Mitt Romney and Barack Obama said the phrase “small business” a combined 29 times during Wednesday night’s debate, repeatedly sparring over who loves the little guy more.
They pulled entrepreneurs into disputes over taxes, health care, outsourcing and even Donald Trump. Yet there are certain small business facts that both candidates conveniently left out.
Here are five things Romney and Obama won't say about small business:
1. Small Businesses Don't Create The Majority Of Jobs
"It's small business that create the jobs in America," Romney said last night. But the truth is that, since 1990, large 500+ employee firms have done a better job generating employment than small firms with less than 50 workers, according to an analysis of government data by Jared Bernstein, senior fellow at the Center on Budget and Policy Priorities and a HuffPost blogger.
As Bernstein noted in a recent blog post, studies showing small businesses create most of the nation's jobs use data that define small businesses as establishments of up to 500 employees including small units of big businesses such as CVS or Apple store locations.
On their own, small firms with 1-49 workers "are not disproportionate job creators," according to Bernstein.
2. Raising Taxes On The Rich Does Not Affect Small Businesses
Romney and Obama agreed on at least one thing last night: Raising taxes on the rich would affect only the top three percent of small business owners--those making more than $250,000 a year.
But the two candidates argued over whether the top three percent of business owners were actually job creators. Obama said the vast majority of them were wealthy people like Donald Trump, whose partnerships or S corporations get classified by the IRS as small businesses. Such investment vehicles are not businesses that hire workers and add to employment, Obama argued.
Romney, on the other hand, said those three percent of small business owners "employ one-quarter of all the workers in America."
But Romney is confused on this one. His stats come from a report by the National Federation of Independent Businesses, a controversial conservative group that pulled its numbers from a 2011 report examining all businesses in the U.S. that don't pay corporate income tax. Combined, all of those companies employ one-quarter of American workers, but the top three percent employ a much smaller share.
John Arensmeyer, head of the Small Business Majority, a non-profit advocacy group, said that while there's little data available on the top three percent of business income earners, government data reveal that less than 17 percent of their total income comes from a business.
3. Obama Didn't Really Cut Taxes For Small Businesses 18 Times
Last night Obama touted his 18 small business tax cuts. But some of those "tax cuts" weren't really tax cuts at all. Rather, they were incentives, the New York Times recently reported. In other words, business owners had to spend money -- on health insurance, a new employee or new equipment -- in order to see any savings. On top of that, the NYT noted, most of the incentives have already expired.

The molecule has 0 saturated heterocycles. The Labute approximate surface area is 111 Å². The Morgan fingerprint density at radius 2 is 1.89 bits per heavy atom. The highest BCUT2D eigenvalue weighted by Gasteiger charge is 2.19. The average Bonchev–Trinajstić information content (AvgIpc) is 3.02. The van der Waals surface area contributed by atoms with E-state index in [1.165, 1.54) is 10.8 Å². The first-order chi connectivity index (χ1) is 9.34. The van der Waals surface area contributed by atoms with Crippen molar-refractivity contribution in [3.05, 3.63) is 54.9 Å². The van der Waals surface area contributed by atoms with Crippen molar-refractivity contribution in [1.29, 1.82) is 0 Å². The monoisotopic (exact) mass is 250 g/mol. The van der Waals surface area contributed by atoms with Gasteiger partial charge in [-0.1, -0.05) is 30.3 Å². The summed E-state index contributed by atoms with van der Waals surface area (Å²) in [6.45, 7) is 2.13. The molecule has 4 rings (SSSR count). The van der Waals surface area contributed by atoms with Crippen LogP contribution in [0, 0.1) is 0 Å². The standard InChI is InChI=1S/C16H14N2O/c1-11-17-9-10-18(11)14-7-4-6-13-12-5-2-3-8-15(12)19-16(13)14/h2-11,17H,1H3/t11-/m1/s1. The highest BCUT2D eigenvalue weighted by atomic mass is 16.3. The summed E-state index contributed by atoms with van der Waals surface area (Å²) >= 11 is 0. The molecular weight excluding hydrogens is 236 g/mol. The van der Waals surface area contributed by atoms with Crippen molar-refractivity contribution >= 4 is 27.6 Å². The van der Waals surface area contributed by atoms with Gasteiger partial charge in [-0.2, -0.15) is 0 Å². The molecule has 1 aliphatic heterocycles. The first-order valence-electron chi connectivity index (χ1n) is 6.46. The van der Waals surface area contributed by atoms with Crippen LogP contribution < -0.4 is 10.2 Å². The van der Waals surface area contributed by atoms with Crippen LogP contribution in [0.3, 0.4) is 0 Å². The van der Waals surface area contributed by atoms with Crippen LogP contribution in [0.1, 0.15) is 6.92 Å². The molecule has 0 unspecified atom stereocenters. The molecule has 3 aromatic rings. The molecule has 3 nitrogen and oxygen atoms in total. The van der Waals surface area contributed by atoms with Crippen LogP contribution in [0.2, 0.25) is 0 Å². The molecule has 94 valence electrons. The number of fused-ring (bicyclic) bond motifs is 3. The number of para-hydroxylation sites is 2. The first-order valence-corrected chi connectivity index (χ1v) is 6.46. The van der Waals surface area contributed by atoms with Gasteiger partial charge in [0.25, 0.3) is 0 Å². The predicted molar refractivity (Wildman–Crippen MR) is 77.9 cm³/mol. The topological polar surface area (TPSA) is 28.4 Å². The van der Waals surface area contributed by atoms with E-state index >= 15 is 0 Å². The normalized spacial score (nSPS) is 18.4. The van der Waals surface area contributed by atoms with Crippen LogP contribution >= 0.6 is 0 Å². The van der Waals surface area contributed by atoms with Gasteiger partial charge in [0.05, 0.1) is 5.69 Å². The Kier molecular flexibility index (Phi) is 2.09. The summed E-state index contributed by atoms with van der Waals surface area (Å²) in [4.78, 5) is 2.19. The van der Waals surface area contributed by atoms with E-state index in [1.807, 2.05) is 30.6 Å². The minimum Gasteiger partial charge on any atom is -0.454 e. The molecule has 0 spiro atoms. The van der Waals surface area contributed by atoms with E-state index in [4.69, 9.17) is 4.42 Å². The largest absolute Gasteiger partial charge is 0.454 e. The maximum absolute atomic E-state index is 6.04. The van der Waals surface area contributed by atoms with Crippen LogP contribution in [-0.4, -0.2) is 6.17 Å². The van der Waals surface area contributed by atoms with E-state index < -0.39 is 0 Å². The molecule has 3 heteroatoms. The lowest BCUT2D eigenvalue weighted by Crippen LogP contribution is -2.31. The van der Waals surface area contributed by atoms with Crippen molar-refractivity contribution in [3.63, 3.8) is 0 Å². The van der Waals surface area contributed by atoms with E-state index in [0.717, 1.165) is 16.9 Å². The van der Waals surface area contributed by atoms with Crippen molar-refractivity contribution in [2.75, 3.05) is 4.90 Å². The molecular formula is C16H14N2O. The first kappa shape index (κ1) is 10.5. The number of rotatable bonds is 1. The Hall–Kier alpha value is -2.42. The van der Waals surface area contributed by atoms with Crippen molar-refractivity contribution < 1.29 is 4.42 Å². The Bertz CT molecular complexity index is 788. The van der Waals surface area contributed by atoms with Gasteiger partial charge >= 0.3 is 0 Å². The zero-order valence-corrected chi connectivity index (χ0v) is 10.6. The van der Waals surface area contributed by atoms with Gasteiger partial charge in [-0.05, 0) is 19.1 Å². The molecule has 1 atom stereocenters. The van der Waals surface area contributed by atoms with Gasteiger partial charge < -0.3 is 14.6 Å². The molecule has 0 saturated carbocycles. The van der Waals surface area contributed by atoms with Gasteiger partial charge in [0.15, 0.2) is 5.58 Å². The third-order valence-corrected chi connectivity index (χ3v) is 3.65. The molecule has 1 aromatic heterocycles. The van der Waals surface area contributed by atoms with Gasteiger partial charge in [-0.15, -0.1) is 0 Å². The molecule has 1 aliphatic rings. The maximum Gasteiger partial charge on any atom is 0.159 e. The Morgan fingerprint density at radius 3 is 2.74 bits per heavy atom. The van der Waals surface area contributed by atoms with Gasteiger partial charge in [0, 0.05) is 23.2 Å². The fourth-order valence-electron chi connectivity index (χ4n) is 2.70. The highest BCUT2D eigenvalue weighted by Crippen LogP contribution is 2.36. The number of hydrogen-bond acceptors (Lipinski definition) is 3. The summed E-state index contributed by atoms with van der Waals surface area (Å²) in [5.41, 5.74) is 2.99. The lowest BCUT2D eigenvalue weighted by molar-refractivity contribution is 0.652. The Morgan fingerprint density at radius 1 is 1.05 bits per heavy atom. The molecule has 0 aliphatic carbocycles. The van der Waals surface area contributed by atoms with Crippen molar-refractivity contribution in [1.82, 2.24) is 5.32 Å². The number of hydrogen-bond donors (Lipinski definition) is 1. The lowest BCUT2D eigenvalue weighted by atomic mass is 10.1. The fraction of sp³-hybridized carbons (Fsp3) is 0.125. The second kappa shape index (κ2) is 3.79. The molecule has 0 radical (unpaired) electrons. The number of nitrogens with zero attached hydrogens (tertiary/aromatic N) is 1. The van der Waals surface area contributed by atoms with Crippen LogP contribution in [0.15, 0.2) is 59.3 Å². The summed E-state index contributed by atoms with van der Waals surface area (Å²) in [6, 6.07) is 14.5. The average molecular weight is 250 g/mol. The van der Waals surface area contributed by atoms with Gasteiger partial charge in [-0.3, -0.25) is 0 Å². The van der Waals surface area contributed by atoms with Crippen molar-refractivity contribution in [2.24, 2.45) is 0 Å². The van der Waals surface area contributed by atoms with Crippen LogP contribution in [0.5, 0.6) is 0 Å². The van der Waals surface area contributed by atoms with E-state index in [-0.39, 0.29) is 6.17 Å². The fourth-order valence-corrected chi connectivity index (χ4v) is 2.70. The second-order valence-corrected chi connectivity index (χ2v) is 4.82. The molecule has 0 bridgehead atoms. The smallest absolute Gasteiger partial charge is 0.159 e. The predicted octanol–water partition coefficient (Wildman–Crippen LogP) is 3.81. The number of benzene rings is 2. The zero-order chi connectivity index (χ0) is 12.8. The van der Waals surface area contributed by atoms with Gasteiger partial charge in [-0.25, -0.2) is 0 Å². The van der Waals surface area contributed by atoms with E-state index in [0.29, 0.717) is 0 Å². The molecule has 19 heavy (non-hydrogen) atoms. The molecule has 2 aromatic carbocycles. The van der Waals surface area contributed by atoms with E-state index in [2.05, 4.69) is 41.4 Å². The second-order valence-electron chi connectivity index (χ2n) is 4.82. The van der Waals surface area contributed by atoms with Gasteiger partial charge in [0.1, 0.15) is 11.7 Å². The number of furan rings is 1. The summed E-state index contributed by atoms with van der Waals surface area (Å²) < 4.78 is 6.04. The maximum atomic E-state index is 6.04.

4. Most Small Businesses Have One-Man Payrolls
More than 77 percent of small businesses consist of just one person, according to U.S. Census Bureau data. An additional 18 percent are micro-businesses, with fewer than 10 employees, the data show. Both figures suggest that the vast majority of small businesses, which both candidates have referred to as the engine of job growth in America, are, in fact, tiny enterprises with tiny payrolls.
5. The Small Business Job Creation Problem Goes Back Decades
Romney took a shot at Obama last night when he said that "over the last four years, small-business people have decided that America may not be the place to open a new business." But the small business job creation problem goes back further than Obama.
The rate of job growth in new U.S. companies (less than one-year-old) fell under both Bill Clinton and George W. Bush. That's according to a report released in September by the Hudson Institute, a Washington, D.C. think-tank. The study showed a drop-off in startup jobs that started during George W. Bush's second term in 2006 and has accelerated under Obama.
Part of the problem is that, for decades, new firms in the U.S. have been opening their doors with fewer workers, according to the economist Robert Litan, who referred to the startling trend as "America's slow leak in job creation." New firms, he found, have contributed fewer and fewer new jobs to the economy since at least the middle of the last decade and perhaps earlier.
Janean Chun contributed to this report.